The W.N.B.A. postseason begins soon, and baseball’s is not far off.

But professional football is different. Despite its ugly faults — rampant brain injuries and a glaring racial divide between Black players and white team owners at the forefront — the N.F.L. is America’s most-watched sports obsession. Its reappearance is a milestone. But has the N.F.L. signaled, as no other league can, that we are returning to the world we evvel knew?

Therein lurks the tension.

The health risk to players during the coronavirus pandemic is obvious and significant. Football is hand-to-hand combat, waged by men who are often at particular risk because of their girth, coached by men who are often at particular risk because of their age.

“This isn’t baseball, or not even basketball,” Pete Carroll, the 68-year-old coach of the Seattle Seahawks, said to me when we spoke the other day. Carroll is a big believer in the steps that teams took during training camp to control the virus. But he is also aware of the risks. “We got guys in freakin’ huddles and lines of scrimmage, and, you know, we’re just all over each other.”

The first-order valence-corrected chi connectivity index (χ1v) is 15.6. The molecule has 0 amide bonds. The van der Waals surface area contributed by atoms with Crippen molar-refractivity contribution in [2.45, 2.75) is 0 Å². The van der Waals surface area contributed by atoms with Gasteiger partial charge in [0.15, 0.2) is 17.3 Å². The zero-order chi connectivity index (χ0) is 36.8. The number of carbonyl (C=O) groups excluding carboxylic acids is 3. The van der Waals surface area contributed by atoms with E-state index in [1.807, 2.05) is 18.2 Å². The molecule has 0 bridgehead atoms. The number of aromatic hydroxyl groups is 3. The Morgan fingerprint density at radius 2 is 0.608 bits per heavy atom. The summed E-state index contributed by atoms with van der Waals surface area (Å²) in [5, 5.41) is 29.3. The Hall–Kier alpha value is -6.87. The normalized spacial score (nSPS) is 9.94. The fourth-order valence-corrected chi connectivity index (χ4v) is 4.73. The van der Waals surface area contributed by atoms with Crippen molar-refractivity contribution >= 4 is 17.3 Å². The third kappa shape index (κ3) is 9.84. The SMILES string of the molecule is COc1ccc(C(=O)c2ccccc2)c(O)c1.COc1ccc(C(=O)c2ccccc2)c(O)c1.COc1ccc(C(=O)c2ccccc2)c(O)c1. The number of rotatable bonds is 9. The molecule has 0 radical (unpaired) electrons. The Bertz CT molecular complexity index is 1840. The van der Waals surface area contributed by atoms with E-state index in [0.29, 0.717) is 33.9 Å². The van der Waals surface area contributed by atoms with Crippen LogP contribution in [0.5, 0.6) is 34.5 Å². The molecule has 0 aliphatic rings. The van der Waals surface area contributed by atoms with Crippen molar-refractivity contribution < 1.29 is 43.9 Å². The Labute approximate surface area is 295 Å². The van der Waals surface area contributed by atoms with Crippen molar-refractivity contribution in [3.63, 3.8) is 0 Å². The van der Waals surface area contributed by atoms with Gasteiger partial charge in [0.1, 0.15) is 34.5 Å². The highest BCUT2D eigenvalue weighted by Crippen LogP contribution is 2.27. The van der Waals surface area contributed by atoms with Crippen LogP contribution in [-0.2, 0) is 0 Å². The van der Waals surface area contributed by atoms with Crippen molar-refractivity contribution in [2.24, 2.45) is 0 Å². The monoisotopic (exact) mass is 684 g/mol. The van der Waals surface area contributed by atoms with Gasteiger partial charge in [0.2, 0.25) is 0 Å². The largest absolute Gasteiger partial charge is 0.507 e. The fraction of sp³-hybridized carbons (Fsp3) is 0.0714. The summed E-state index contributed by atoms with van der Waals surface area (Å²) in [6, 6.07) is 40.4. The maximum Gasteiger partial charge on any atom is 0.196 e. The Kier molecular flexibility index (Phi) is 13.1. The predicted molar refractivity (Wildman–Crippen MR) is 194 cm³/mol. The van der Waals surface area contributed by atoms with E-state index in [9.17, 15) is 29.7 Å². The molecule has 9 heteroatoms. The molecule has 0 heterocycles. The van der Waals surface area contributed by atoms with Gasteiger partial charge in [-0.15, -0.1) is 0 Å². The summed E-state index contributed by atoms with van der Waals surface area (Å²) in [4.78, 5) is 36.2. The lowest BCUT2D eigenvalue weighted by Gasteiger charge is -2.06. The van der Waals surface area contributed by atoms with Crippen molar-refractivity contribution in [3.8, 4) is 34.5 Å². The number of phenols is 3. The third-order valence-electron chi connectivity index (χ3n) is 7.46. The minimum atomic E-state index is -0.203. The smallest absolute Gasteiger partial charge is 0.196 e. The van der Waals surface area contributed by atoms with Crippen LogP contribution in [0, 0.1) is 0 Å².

There’s another danger, too.

Is the return of our most popular sport sending a false alert that we have almost conquered the virus?

Consider this terrible number: 193,700. That, at the very least, is how many Americans it has killed so far.

Consider, as well, that many of us have lost our shock at that number.

Think of it this way: It is nearly four times the number of Americans killed in the Vietnam War.

It is almost three times the number of fans in attendance at Soldier Field in Chicago when it is full for football games.

The death toll, 193,700 and growing, should never become an abstraction, just another number that we fail to honor or learn from.